Much if not all what he says is true. The lakers would solve much of it if they run the offense through Pau and even Bynum (inside out). Kobe needs to play off the ball and both player and ball movement will increase. Pau is really kobe's pippen. If he would relinquish handling the ball so much, the lakers would be more effective and he would shoot over 50%.


thats a good post but i would argue pau and bynum together are more kobes pippen just because pippen played both offense and defense at an elite level

now i have always felt much like MJ kobe could be great off the ball as well as on it but with the talent on this team kobe would be more effective off of cuts and post ups and some backside screens for jumpers while pau and bynum take the ball and distribute it throughout the team

the only issue is kobe also has MJs mentality which is well a killer while the supporting cast isn't like MJs in that they wont still play even when kobe is attempting to or actually killing the other team. they mope and cry and stop playing

pippen had the advantage of taking the ball up the floor so he could freeze out MJ i remember sometimes when MJ would call for the ball and pippen would turn away and drive in and create. but we don't have that we have 2 post players and phil should pull kobe aside and tell him he could be even more effective off the ball as on it because i think he doesn't feel he can be when statistics show his shooting percentage actually increases for his career off the ball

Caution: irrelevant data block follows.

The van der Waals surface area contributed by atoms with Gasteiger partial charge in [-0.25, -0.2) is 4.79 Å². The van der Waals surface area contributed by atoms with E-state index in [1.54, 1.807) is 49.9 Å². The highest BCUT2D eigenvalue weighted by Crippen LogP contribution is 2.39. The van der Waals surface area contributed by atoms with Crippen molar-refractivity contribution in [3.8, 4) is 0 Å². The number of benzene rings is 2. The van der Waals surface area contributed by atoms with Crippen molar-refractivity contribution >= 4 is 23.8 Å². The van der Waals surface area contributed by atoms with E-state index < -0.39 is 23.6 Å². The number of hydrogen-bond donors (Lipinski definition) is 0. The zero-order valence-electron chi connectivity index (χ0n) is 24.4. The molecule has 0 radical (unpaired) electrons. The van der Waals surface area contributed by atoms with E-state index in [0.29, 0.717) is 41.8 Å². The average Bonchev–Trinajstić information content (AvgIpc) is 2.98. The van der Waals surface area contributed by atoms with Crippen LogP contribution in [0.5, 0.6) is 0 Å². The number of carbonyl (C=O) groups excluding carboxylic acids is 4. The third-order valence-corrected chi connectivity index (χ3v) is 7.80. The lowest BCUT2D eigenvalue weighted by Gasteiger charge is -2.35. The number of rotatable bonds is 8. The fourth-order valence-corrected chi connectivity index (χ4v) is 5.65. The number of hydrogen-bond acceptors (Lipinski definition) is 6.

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#19 JD

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Posted April 12, 2009 - 11:32 AM

You guys keep laughing at my arguments that his chucking disrupts team chemistry.

Here we have one of the best sports journalists in America agreeing with everything I say. This is a man who once coached with Phil Jackson. He has experience and great analytical skills.

He doesn't let his bias for a player get involved with his analysis.


One of the best sports journalists in America... because he agrees with you? That's what is basically boils down to.

And yet, he was oftentimes ridiculed and called-out by his peers, because he wasn't anything more than Phil's butt-plug. He built his career on having access, where others didn't... not because of his "great analytical skills".

He's biased, just as you are.

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#20 LAL024

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Posted April 12, 2009 - 11:52 AM

It's true, Kobe has a habit of losing his guy on cuts to the basket or leave them wide open for a three because he plays defense on spurts. When Kobe decides to play defense, he's one of the best. But when he tries to conserve energy by completely dieing on picks or just roaming around the perimeter, then it just create defensive collapses for the team.

One thing that really kills me is when the Lakers tries to funnel an opponent guard to the baseline with Pau protecting the paint. How many times have we seen these guards just score easily with layups and short jumpers after being forced baseline? Why can't they just play them honestly and level them off? :angry:

As for Kobe distributing the ball, he's done a great job lately. But what Rosen points out is true. Kobe can become really agressive and starts chucking the ball out nowhere once they get a big lead. I think it would be much easier for KB's body to score out of the triangle because he doesn't need to exert as much energy.

Edited by LAL024, April 12, 2009 - 12:01 PM.